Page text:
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Despite fewer murders, N.O. still among Top 5 deadliest U.S. cities

LOUISIANA WEEKLY — Despite closing out 2018 with 145 homicides, the lowest murder total in nearly five decades, New Orleans remains one of the nation’s Top 5 deadliest cities

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By The Louisiana Weekly

Despite closing out 2018 with 145 homicides, the lowest murder total in nearly five decades, New Orleans remains one of the nation’s Top 5 deadliest cities.

Late last month, NOPD Supt. Michael Harrison attributed the drop in violent crime to the use of a Real Time Crime Center that utilizes a network of surveillance cameras across the city, the NOPD’s TIGER program which targets repeat violent offenders and improved police-community relations.

LSU criminologist Dr. Peter Sharf told FOX 8 News that crime cameras and stability in police hierarchy deserve credit for a historic low when it came to murders in 2018.

However he says the city still has a long way to go.

The year 2018 was a year that started out on the wrong foot when it came to murders.

“Much of the carnage this year was in the first two months, and it’s gone down consistently,” said LSU Health criminologist, Peter Scharf, PhD.

For example, Mardi Gras day in February, four people were killed in three separate shootings, Uptown, in the CBD and in Treme, and some were predicting a violent year.

That didn’t happen, and the city’s chronic murder problem settled down.

New Orleans finished out 2018 with 145 murders, a 47-year low, with the murder of Marla Belin, one of the last, and the arrest of Tyrone Fountain last night.

Dr. Scharf says the increased use of crime cameras and technology deserves much of the credit for the overall drop in murders.

“My suspicion in the short term is the cameras, and pro active patrol, the public health things will take a longer time to develop,” said Scharf.

Scharf also credits stability in NOPD leadership, and superintendent Michael Harrison.

“Absolutely, Michael like all of us had a mixed reputation, he’s built a good team, and has a sound strategy,” said Scharf.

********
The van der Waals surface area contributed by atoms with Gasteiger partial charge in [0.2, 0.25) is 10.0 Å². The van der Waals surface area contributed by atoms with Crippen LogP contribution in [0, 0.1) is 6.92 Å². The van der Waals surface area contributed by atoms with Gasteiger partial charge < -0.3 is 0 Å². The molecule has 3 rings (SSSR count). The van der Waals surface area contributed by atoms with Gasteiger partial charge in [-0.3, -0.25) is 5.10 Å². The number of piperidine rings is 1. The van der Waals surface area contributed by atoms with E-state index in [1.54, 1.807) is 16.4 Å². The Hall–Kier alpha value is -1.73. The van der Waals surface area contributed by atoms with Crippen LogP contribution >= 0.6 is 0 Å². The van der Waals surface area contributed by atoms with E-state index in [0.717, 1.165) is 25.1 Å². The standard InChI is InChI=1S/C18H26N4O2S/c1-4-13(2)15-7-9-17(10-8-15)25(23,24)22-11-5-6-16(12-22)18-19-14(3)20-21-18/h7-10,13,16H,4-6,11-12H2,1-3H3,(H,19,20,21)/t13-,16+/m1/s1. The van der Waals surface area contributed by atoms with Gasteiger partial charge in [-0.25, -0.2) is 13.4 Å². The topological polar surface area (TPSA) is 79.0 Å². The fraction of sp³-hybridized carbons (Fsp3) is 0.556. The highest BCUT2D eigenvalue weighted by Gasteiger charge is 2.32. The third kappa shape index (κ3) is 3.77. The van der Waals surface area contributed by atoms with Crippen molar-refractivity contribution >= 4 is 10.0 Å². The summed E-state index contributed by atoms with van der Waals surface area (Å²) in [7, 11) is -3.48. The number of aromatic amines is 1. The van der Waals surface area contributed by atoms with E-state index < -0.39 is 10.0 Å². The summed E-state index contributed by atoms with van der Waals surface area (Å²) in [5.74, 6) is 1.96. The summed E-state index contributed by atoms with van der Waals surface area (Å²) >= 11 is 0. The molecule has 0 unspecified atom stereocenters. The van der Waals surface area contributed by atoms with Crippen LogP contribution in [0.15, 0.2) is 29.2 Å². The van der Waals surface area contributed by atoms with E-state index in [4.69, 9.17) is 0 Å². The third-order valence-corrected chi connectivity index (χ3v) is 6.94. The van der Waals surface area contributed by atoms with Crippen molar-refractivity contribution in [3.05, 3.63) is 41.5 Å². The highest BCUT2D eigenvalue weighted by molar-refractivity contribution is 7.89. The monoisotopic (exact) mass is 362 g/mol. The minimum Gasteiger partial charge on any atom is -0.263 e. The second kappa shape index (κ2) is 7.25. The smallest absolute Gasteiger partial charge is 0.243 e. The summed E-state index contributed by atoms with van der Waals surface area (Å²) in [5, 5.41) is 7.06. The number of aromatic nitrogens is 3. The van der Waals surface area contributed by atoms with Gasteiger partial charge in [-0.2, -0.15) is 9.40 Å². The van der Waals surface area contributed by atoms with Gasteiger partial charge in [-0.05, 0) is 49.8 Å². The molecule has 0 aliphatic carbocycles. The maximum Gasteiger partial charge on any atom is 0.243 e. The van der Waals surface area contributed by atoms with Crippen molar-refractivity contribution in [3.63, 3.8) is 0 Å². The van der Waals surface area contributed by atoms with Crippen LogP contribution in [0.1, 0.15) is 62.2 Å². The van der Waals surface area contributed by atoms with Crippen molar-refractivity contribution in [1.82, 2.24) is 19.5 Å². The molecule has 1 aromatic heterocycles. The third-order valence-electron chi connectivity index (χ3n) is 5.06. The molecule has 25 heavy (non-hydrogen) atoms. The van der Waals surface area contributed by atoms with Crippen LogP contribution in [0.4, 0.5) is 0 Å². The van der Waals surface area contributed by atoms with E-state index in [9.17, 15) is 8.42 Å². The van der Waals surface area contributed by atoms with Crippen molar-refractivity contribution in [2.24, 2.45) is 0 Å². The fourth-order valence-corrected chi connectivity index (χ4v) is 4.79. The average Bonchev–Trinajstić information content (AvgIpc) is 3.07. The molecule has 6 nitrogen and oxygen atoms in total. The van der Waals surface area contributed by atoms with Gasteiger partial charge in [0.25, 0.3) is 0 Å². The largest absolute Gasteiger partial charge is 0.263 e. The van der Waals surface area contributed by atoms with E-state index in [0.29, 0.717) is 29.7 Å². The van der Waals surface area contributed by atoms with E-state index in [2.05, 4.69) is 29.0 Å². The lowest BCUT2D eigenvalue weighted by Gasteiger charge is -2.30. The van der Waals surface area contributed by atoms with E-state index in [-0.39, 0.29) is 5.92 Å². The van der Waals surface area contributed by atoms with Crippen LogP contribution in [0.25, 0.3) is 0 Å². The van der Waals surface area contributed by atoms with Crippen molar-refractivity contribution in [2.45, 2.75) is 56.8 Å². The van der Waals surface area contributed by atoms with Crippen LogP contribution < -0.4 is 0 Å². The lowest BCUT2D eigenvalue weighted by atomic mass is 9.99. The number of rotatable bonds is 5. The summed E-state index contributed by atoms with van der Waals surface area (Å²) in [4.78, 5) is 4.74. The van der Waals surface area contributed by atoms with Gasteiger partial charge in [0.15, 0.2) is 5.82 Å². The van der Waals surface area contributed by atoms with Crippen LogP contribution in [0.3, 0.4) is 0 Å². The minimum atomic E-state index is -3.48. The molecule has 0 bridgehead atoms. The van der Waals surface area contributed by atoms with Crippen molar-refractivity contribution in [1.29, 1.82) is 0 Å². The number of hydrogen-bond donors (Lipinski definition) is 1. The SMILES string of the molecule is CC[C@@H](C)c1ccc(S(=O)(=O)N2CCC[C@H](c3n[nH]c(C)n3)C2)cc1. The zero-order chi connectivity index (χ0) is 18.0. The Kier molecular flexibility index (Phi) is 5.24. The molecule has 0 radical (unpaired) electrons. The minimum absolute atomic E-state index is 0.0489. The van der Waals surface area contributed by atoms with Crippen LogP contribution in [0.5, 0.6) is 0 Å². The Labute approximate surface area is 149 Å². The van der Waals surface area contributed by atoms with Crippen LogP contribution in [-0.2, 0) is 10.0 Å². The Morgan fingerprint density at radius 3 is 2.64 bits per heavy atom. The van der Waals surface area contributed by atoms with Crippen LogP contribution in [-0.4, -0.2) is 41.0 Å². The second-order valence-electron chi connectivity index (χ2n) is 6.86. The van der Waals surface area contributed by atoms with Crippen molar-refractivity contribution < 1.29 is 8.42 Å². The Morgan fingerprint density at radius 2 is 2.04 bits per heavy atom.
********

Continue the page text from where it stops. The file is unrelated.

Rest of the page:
Scharf says murders are down nationally, and he cautions, though the trends are good in New Orleans, it is still one of the most violent cities in the country.

“When you look at murder in 2018, New York is 3.5 per 100,000, we’re at 36 or 37, so we’re 10 times more dangerous for violent crime than New York,” said Scharf.

Dr. Scharf says the city has all but abandoned its old goal of 1,600 police officers.

He said crime cameras, and more “intelligent” policing are helping to achieve crime reductions at lower troop strength.

Despite the significant drop in homicides, an analyst notes that the murder rate remains among the nation’s highest.

The 145 homicides in the city in 2018 marked the lowest total since 116 in 1971. It also marked the second drop in a row: from 174 in 2016 to 157 in 2017 and 145 last year.

The murder rate is about 37 per 100,000 residents. That’s at best fourth-highest and might be No. 3, crime analyst and City Council consultant Jeff Asher told The New Orleans Advocate. St. Louis and Baltimore have the highest rates, and either Detroit and New Orleans will be next, he said.

It would take a further significant reduction for New Orleans to drop to No. 5, he said.

New Orleans’ murder rate has been flat for four years, Scharf told WVUE-TV.

“I think we need to try some of these new initiatives, public health approaches and see if we can get it so that New Orleans is kind of like other cities in the United States, it’s not now,” Scharf said. “So the question is, you have pockets of extreme at-risk kids who are armed and they’re in the drug culture – how do you intervene effectively with those kids way prior to anybody shooting anybody?”

New Orleans’ 47-year low in murders was accompanied by a drop of about 28 percent in the number of non-deadly shooting incidents from 2017, the newspaper reported. Armed robberies fell for the third year in a row, and the number of carjackings came down as well in 2018, according to statistics kept by the New Orleans City Council’s Criminal Justice Committee.

Asher said police work could be part of the reasons, but other factors are almost certainly at play.

Violent crime is trending downward nationally, and communities frequently see cooler periods in the wake of a spike in violence, which New Orleans endured when there were about two shootings daily for a year beginning in the middle of 2016.

“We don’t necessarily know what the drivers of gun violence (rates) are from day to day, month to month, or year to year,” Asher said. “More than likely, it’s not a single explanation, but it would be logical to say one of those things could be enforcement.”

Asher also noted that while 2018 saw the fewest murders in New Orleans since 1971, the city had a lower murder rate in 1985, when there were 152 slayings and more than 500,000 residents.

Harrison, who always points out that even a single murder is too many, concedes that plenty of work remains to be done.

But he said he’s optimistic. For one thing, he said, his agency is closing in on substantial compliance with a 492-point federally mandated consent decree aimed at bringing the department up to federal standards for constitutional policing that has improved performance, most notably by slashing the rate at which its 1,200 officers resort to force.

Implementation of the NOPD consent decree began in August 2013.

“The whole city needs to know it was the 1,200 officers who executed (the strategies) and willingly transformed” the agency, Harrison said. “They should recognize it’s the officers who made the culture change, and I’m honored it’s under my leadership.”

This article originally appeared in the Louisiana Weekly

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